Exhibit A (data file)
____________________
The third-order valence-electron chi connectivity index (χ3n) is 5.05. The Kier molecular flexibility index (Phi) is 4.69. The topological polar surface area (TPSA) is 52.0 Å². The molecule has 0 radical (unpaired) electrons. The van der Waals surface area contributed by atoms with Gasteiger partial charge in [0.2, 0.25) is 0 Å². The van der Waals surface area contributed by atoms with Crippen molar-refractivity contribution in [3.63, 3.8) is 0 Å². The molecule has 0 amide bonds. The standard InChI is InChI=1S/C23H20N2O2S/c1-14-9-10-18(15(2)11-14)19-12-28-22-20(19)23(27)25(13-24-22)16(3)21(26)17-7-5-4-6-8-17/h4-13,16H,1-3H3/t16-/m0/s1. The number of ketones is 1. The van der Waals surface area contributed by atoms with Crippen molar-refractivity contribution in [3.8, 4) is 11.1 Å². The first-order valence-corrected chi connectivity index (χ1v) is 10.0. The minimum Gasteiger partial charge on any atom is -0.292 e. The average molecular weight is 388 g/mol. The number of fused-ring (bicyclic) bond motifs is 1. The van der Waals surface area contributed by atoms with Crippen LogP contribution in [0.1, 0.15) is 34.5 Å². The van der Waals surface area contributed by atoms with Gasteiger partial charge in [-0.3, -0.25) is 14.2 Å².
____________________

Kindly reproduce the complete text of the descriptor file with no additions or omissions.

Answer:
The third-order valence-electron chi connectivity index (χ3n) is 5.05. The Kier molecular flexibility index (Phi) is 4.69. The topological polar surface area (TPSA) is 52.0 Å². The molecule has 0 radical (unpaired) electrons. The van der Waals surface area contributed by atoms with Gasteiger partial charge in [0.2, 0.25) is 0 Å². The van der Waals surface area contributed by atoms with Crippen molar-refractivity contribution in [3.63, 3.8) is 0 Å². The molecule has 0 amide bonds. The standard InChI is InChI=1S/C23H20N2O2S/c1-14-9-10-18(15(2)11-14)19-12-28-22-20(19)23(27)25(13-24-22)16(3)21(26)17-7-5-4-6-8-17/h4-13,16H,1-3H3/t16-/m0/s1. The number of ketones is 1. The van der Waals surface area contributed by atoms with Crippen molar-refractivity contribution in [3.8, 4) is 11.1 Å². The first-order valence-corrected chi connectivity index (χ1v) is 10.0. The minimum Gasteiger partial charge on any atom is -0.292 e. The average molecular weight is 388 g/mol. The number of fused-ring (bicyclic) bond motifs is 1. The van der Waals surface area contributed by atoms with Crippen LogP contribution in [0.1, 0.15) is 34.5 Å². The van der Waals surface area contributed by atoms with Gasteiger partial charge in [-0.3, -0.25) is 14.2 Å².